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Singapore-based crypto exchange slashes 260 jobs amid industry downturn

·Senior Reporter
·2-min read
A hand holding an iPad displaying the cryptocurrency market.
Singapore-based digital currency exchange announced a 5 per cent headcount reduction amid a downturn in the industry. (PHOTO: Getty)

SINGAPORE — Singapore-based digital currency exchange has announced a 5 per cent reduction in its workforce amid a “crypto winter”., which is headquartered in Singapore, said it would make the “difficult and necessary decisions to ensure continued and sustainable growth” by reducing around 260 positions in its workforce, said its chief executive officer Kris Marszalek via Twitter on 11 June. The company, founded in 2016, has around 4,000 employees, according to its website.

He continued, “We will continue to evaluate how to best optimize our resources to position ourselves as the strongest builders during the down cycle to become the biggest winners during the next bull run.”

The layoffs come on the back of other similar cuts in recent weeks. New Jersey-based crypto lending startup BlockFi also announced a headcount reduction of 20 per cent Monday. Its founders Zac Prince and Flori Marquez said in a blogpost on BlockFi’s website that the decision was “driven by market conditions that have had a negative impact on (the company’s) growth rate and a rigorous review of our strategic priorities”.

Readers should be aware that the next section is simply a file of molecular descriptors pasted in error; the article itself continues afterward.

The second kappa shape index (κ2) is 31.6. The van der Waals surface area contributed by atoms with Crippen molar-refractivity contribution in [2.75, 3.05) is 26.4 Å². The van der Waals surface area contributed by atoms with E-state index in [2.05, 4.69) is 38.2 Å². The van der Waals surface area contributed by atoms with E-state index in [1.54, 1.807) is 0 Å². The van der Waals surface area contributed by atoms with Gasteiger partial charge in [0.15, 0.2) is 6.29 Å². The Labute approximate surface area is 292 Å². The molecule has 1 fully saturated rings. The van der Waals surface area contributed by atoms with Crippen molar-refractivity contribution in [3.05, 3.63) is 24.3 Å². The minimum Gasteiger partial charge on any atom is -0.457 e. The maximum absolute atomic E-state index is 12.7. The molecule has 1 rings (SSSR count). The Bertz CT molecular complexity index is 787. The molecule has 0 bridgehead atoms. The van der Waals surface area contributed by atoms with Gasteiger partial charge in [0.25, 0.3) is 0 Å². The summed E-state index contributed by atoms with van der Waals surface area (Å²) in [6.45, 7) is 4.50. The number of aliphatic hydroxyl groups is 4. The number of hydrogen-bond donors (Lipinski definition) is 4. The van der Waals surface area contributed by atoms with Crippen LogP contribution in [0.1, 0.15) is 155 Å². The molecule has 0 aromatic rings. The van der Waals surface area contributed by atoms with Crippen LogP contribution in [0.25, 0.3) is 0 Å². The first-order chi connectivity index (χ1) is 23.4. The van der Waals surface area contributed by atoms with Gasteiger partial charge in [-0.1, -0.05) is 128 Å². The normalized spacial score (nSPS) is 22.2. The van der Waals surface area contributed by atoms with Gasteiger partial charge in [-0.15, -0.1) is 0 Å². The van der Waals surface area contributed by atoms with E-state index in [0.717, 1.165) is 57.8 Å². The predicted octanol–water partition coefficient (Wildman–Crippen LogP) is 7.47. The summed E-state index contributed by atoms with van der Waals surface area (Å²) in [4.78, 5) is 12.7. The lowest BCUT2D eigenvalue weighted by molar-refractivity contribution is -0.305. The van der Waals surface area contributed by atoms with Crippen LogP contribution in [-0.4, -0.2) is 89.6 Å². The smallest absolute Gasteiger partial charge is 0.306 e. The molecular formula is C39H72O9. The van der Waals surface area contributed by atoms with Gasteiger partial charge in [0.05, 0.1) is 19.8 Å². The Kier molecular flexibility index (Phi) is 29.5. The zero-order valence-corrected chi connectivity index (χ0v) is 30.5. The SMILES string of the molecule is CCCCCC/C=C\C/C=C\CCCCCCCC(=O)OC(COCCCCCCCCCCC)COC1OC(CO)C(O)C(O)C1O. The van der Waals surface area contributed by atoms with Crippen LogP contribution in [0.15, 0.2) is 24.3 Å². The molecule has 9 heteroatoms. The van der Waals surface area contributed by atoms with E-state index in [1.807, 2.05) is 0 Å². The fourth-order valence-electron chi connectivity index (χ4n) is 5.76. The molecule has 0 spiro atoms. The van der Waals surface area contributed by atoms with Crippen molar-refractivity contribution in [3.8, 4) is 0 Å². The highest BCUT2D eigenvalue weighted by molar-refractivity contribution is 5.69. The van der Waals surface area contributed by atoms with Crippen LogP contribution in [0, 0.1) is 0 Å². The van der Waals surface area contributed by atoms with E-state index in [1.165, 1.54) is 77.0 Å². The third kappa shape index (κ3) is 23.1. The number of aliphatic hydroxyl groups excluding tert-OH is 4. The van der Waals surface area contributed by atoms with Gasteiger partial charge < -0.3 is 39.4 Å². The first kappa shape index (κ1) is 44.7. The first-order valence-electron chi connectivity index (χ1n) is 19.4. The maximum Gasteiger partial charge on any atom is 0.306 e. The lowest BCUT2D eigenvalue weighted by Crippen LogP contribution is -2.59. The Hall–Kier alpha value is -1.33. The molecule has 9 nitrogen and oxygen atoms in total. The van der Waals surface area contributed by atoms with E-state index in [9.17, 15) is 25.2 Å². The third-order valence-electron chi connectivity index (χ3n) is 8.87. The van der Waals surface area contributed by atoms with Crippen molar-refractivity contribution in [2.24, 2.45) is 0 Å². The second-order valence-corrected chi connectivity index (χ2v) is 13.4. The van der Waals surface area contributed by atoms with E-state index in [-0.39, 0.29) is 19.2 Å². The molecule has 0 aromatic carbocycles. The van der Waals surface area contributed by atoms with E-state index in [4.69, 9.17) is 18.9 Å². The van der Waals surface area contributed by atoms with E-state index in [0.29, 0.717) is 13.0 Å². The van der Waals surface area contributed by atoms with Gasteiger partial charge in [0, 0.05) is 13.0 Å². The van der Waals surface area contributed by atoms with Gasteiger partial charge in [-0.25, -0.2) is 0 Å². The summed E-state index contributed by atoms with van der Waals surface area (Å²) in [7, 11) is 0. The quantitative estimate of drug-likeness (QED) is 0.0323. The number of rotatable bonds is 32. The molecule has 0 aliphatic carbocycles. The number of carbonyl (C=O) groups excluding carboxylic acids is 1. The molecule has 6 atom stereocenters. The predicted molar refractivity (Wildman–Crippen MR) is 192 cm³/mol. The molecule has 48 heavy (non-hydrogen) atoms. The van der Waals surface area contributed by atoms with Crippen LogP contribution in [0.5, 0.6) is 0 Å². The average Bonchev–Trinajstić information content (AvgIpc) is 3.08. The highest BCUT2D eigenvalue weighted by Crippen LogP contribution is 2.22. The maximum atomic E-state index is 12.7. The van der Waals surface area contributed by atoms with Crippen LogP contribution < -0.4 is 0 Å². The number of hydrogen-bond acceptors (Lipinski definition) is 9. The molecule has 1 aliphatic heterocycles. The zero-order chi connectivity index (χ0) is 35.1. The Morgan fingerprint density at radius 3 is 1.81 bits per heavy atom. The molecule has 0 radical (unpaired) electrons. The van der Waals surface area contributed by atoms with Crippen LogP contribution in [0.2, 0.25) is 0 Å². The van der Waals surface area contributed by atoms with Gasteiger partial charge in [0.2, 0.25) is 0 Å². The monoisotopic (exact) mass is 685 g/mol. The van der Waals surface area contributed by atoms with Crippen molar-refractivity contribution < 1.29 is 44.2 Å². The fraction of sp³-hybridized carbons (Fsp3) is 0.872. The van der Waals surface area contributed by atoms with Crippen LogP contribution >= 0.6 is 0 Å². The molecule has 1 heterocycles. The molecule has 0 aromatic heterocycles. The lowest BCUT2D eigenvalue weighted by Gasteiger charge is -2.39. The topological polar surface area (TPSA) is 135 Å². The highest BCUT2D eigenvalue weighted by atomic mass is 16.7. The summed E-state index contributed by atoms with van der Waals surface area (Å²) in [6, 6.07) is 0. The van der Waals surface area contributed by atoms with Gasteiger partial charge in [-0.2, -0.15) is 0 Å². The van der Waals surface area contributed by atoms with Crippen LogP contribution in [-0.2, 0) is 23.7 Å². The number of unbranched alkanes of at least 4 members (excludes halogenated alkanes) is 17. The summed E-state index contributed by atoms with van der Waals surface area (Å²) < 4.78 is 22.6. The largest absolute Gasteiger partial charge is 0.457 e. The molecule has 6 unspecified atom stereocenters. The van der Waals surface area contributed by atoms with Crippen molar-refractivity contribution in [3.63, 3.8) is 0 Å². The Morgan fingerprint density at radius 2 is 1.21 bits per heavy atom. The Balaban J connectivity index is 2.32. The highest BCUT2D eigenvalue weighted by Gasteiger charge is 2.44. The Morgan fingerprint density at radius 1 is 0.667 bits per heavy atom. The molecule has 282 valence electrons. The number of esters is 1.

Founded in 2017, BlockFi grew to over 850 staff-strong. After the layoffs, it will have around 600 staff.

Earlier, other crypto firms were reported to have announced headcount cuts and hiring freezes amid a downturn in the industry which saw more than $200 billion wiped off the cryptocurrency market on Monday morning. The values of leading cryptocurrencies such as Ethereum and Dogecoin tanked by between 15 and 25 percent over the past day.

Crypto lender Celsius halted withdrawals from its platform and transfers between accounts Monday, due to “extreme market conditions”.

Cryptocurrency exchange Gemini Trust’s chief executive officer Tyler Winklevoss and president Cameron Winklevoss said in a blogpost on 2 June that it would be cutting 10 per cent of its workforce.

A day later, Coinbase Global announced that it was extending its hiring freeze for new and backfill roles for the foreseeable future, two weeks after it paused hiring. It will also be rescinding accepted offers, its chief people officer L J Brock said in a blog post.

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